Okay, so I’m sure everyone’s heard of Twilight by now. Whether it’s the super market shelves lined with the recent release of the movi- promoting paperback or your daughter is glued to YouTube every second of the day to see fan-made videos, everyone’s heard of Twilight. Or maybe, just maybe, you are obsessed, too!
I know, what you’re thinking. What is a self-respecting adult doing reading a young adult novel about teenage love and vampires? I’m having fun is what! I got my friends hooked, they got their co-workers hooked, they got got their in-laws hooked… and we are all adults. We’ve started a Twilight support group where we email the latest news, movie clips, songs, and photos during the day. They have even called off work on the day of the premier so we can see the movie before the teens get out of school.
(Spoilers ahead. Stop reading if haven’t read the series and plan on reading them.)
Let me explain: The story and writing is incredible. There is the danger that Edward will just break down and kill her, all the while hating himself for even thinking it, then there’s Bella who is so clumsy she’s “practically handicapped,” and always manages to bleed on something, tempting him and his “family” with the sweet scent of her blood. I recently read an article in which the author enjoys the books himself, but would never encourage a young girl to read them:
I can see where the author and the commentors are coming from, but I’m pretty sure that was not Meyer’s intention. She wrote a story for herself and realized it was publishable. Now she’s rolling in the dough of the fourth and final installment of the series, Breaking Dawn.
I feel like I have to defend Meyer a little because I married young. For my high school graduation gift my boyfriend gave me and engagement ring, with the understanding that we would wait until he graduated college. He was two years older than I was. So that Fall I went to a community college studying architecture and I got a paid internship that winter. My fiance got one also. We realized that we were in love, we wanted to be married, we could afford to be married, so what’s stopping us? Nothing. So we tied the knot that summer. It’s been eight years a going strong.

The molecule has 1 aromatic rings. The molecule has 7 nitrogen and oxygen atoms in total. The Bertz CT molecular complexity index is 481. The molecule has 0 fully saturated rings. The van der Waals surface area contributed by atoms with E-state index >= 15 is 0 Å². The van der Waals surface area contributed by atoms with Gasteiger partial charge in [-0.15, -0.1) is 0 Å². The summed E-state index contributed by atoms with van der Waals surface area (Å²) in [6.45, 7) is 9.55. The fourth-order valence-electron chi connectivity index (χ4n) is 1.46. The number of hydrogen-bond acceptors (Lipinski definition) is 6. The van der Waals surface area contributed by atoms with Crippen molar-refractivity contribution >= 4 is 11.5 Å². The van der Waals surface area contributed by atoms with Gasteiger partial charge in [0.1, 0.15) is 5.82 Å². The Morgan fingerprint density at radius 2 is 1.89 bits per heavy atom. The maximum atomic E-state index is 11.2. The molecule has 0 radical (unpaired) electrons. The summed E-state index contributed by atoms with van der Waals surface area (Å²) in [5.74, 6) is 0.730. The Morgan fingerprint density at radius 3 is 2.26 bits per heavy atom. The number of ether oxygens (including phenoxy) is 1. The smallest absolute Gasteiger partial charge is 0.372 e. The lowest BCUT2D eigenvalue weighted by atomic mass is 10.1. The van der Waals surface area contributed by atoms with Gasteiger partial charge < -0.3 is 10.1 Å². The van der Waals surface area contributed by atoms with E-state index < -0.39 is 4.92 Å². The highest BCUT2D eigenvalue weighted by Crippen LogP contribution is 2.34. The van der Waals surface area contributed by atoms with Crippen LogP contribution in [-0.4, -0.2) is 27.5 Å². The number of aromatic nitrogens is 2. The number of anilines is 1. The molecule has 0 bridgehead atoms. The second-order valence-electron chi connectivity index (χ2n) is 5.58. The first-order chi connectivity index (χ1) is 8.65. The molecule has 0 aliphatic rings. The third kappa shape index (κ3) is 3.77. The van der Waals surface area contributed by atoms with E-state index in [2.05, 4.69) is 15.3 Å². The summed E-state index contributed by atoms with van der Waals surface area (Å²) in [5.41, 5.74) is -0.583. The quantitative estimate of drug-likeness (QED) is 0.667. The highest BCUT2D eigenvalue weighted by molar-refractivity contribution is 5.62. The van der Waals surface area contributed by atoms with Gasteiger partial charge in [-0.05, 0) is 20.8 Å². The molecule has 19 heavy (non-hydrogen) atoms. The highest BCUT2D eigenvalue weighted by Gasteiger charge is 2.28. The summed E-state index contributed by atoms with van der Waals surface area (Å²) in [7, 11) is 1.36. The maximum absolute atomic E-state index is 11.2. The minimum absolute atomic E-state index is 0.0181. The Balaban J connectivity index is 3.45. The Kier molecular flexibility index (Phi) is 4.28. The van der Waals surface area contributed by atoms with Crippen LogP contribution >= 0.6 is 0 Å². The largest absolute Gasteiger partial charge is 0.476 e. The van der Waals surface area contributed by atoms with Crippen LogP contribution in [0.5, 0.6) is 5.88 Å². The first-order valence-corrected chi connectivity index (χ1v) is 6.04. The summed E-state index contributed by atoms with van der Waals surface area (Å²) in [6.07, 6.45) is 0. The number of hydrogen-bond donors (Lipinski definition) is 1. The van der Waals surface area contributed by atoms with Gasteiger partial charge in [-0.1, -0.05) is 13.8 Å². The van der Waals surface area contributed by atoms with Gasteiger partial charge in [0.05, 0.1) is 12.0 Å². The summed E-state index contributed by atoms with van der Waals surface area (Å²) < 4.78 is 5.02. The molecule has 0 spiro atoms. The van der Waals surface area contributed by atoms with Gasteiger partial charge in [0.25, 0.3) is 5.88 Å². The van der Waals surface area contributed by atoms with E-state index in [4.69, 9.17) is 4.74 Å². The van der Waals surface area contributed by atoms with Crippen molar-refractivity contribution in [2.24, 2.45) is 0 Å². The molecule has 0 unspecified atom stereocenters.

I can relate to Bella, Twilight‘s anti-heroin. I knew at a young age who I was going to be with forever. I’m not overly ambitious in that I didn’t think I needed a hotshot career. My career is staying home and raising my kids. I love it for the most part. But enough about me…
Edward is Bella’s love interest, her angel, her soul mate, and he just happens to be a vampire. A vegitarian one, anyway. He and his “family” only drink the blood of animals. He has killed in the past though, playing God and only killing those who would hurt other people. And he is worried for her soul. He doesn’t want to make her a vampire and he doesn’t want to have sex before they are married because he thinks there is still hope for her. He doesn’t want to spoil her chances at Heaven. All the while she thinks there is still hope for him. Despite today’s modern views the story is pretty moral.
I think the biggest reason for the success of this story is that it gives people hope. Hope for happily ever after. Hope for true love. Love that makes your toes curl. Love that can only come once in a lifetime. It’s that feeling that starts deep in your chest; it makes your heart skip, head spin and the tears fall. I’m not saying love is easy or that Meyer’s Twilight series is a model for it (hello, vampires?). Love is hard. If it was easy it wouldn’t have taken Stephenie Mayer four books to get to the end, am I right? All I’m saying is that maybe it’s possible for two people to know their hearts, even at seventeen.